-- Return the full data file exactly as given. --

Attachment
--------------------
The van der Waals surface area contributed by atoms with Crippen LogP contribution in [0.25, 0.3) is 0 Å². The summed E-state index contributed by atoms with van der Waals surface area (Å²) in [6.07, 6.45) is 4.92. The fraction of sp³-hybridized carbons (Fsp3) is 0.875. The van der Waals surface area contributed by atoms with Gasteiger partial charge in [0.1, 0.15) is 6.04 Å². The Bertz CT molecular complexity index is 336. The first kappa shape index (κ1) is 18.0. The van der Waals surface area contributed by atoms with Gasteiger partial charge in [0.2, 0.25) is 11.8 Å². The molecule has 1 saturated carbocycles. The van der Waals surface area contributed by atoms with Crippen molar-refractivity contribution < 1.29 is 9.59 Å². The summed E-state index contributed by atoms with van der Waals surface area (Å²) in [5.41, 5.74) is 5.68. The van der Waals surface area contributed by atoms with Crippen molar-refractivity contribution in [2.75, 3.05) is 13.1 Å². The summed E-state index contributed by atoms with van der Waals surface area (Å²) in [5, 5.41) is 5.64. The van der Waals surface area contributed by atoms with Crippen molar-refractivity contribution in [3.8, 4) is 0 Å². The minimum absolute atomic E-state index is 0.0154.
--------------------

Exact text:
The van der Waals surface area contributed by atoms with Crippen LogP contribution in [0.25, 0.3) is 0 Å². The summed E-state index contributed by atoms with van der Waals surface area (Å²) in [6.07, 6.45) is 4.92. The fraction of sp³-hybridized carbons (Fsp3) is 0.875. The van der Waals surface area contributed by atoms with Gasteiger partial charge in [0.1, 0.15) is 6.04 Å². The Bertz CT molecular complexity index is 336. The first kappa shape index (κ1) is 18.0. The van der Waals surface area contributed by atoms with Gasteiger partial charge in [0.2, 0.25) is 11.8 Å². The molecule has 1 saturated carbocycles. The van der Waals surface area contributed by atoms with Crippen molar-refractivity contribution < 1.29 is 9.59 Å². The summed E-state index contributed by atoms with van der Waals surface area (Å²) in [5.41, 5.74) is 5.68. The van der Waals surface area contributed by atoms with Crippen molar-refractivity contribution in [2.75, 3.05) is 13.1 Å². The summed E-state index contributed by atoms with van der Waals surface area (Å²) in [5, 5.41) is 5.64. The van der Waals surface area contributed by atoms with Crippen molar-refractivity contribution in [3.8, 4) is 0 Å². The minimum absolute atomic E-state index is 0.0154.